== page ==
With the current trend of reducing speed limits and increasing the number of speed cameras to enforce those limits, the chances of being prosecuted for speeding have increased significantly.
It was reported in TaxiPoint that the Alliance of British Drivers (ABD) has launched a campaign against blanket 20mph speed limits under the name "20s Senseless", claiming that anti-car activists are wasting millions of pounds nationwide when that money would have been better spent on other road safety measures.
However, concerns have now been raised by drivers that the penalties for "low-level" speeding are disproportionate to the offence, especially when compared to penalties pertaining to excessive speed at the "upper" end of the scale.
Currently, under the totting-up system a driver can be hit with a fine, penalty points and an increase in the cost of their insurance as a result. A “triple whammy" therefore ensues, whether you are 3mph over a 20mph limit, or 7mph over a 40mph limit.
Just four of those offences in three years will potentially glean a driving ban. Therefore that "triple whammy" can then become a life-changing occurrence for the recipient, potentially costing that person their job in some cases.
The 30 mph speed limit in urban areas was first introduced in 1934 in response to high casualty levels. The 70 mph limit on previously unrestricted roads was introduced in 1965 following a number of serious motorway accidents in fog.
The Department for Transport (DfT) maintain that speed limits are a key source of information to road users, particularly as an indicator of the nature and risks posed by that road to both themselves and other road users. In 2007, The Parliamentary Select Committee for Transport Safety published a report entitled ‘Ending the Scandal of Complacency’. This report highlighted how casualty levels rise with increasing speed, and recommended reducing speed limits on streets with high pedestrian traffic and dangerous rural roads.
The report also highlighted the fact that when two cars crash head-on at 60 mph a driver has a 90% chance of dying which falls to 65% at 50 mph. However, curiously, while recommending 20 mph speed zones the committee stated that these zones should not rely on heavy-handed enforcement measures. Government statistics based on road casualty data dating back to 1926 are published each year. Those figures show that the highest number of road fatalities recorded in a single year in the UK was 9,196 in 1941, whilst the highest number of fatalities during peacetime was 7,985 for 1966. That figure followed the introduction of the national 70 mph speed limit in 1965. The year before that the drink drive limit was introduced.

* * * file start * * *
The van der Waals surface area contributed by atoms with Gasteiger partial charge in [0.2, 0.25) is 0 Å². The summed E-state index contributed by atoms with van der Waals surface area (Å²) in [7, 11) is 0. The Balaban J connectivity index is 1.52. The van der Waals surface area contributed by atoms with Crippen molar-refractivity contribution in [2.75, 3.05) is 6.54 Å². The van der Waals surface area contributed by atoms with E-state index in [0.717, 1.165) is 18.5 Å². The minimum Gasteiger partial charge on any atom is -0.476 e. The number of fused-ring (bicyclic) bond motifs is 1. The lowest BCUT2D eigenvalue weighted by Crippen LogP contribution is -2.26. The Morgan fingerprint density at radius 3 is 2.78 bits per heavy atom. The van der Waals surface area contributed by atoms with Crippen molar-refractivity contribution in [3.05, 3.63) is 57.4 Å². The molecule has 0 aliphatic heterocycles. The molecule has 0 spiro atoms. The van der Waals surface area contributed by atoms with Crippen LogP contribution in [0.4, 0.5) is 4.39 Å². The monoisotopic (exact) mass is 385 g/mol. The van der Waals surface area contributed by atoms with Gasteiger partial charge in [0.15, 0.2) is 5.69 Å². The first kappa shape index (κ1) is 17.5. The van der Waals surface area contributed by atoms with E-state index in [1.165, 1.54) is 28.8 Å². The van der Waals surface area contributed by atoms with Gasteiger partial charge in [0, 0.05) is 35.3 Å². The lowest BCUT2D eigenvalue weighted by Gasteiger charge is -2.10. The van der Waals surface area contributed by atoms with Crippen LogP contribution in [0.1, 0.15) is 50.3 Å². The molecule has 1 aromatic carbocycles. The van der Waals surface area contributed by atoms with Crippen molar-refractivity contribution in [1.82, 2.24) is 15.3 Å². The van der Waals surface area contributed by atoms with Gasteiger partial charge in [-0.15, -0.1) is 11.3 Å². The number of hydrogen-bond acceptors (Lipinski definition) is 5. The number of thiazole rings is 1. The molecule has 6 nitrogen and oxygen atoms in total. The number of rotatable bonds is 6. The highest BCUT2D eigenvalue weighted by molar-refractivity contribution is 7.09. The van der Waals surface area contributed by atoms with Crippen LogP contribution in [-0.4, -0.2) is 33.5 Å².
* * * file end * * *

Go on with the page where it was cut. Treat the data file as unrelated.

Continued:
Government figures show the following figures:
1926 - 4,886 killed
1960 - 6,970 killed
1970 - 7,499 killed
1980 - 5,953 killed
1990 - 5,217 killed
2000 - 3,409 killed
2010 - 1,857 killed
2017 - 1793 killed
2018 - 1782 killed
These statistics show a massive decline in the number of those killed in road accidents over the last 60 years, all the more remarkable given the UK's ever-increasing population.
Over the same time frame the number of people killed or injured in total has decreased by 53% from 341,000 major and minor injuries (including fatal) combined to 160,378 in 2018.
There are of course many factors that are responsible for the decrease in the numbers of those killed or injured on Britain’s roads. Better vehicle safety and technology, better road conditions, improved driving techniques, better road layouts, greater enforcement and more appropriate speed limits are all contributing factors to the drop in figures.
However, is the offence of exceeding a 20mph limit by 3 or 4mph worthy of 3 points, a fine, an increase in the cost of insurance and a potential driving ban?
We asked a number of people via social media if they thought there should be a re-evaluation of the penalty points system:
Michael Beevor said: "If anything it should be upped, 3 points for up to 10mph over the limit and 6 points for 10-20mph over. I think we are too liberal in this country when it comes to motoring offences."
David King responded by saying: "Yes, with so much policing done by cameras now you can lose your licence in a half mile stretch of road."
Linda Morris added: "I don’t think they are putting 20mph to protect the public just places where they know they will make money."
Stephen McCollum said via Facebook: "Ridiculous giving someone the same points and fine for a few miles over the limit as someone who is 10 or maybe 20 mph over."
Although opinions varied, there seemed to be a clear train of thought that a sliding scale may be a more appropriate method of dealing with the penalty points issue.
In 2017 it was reported that Bath and North East Somerset Council spent £871,000 bringing in the 13 new 20 mph speed zones the previous year, however 12 months later they found that the rate of people killed or seriously injured had increased in seven out of the 13 new 20mph zones.
There is no doubt that the debate will rumble on as more and more councils and local authorities adopt 20mph road schemes, meaning more and more drivers could be penalised.
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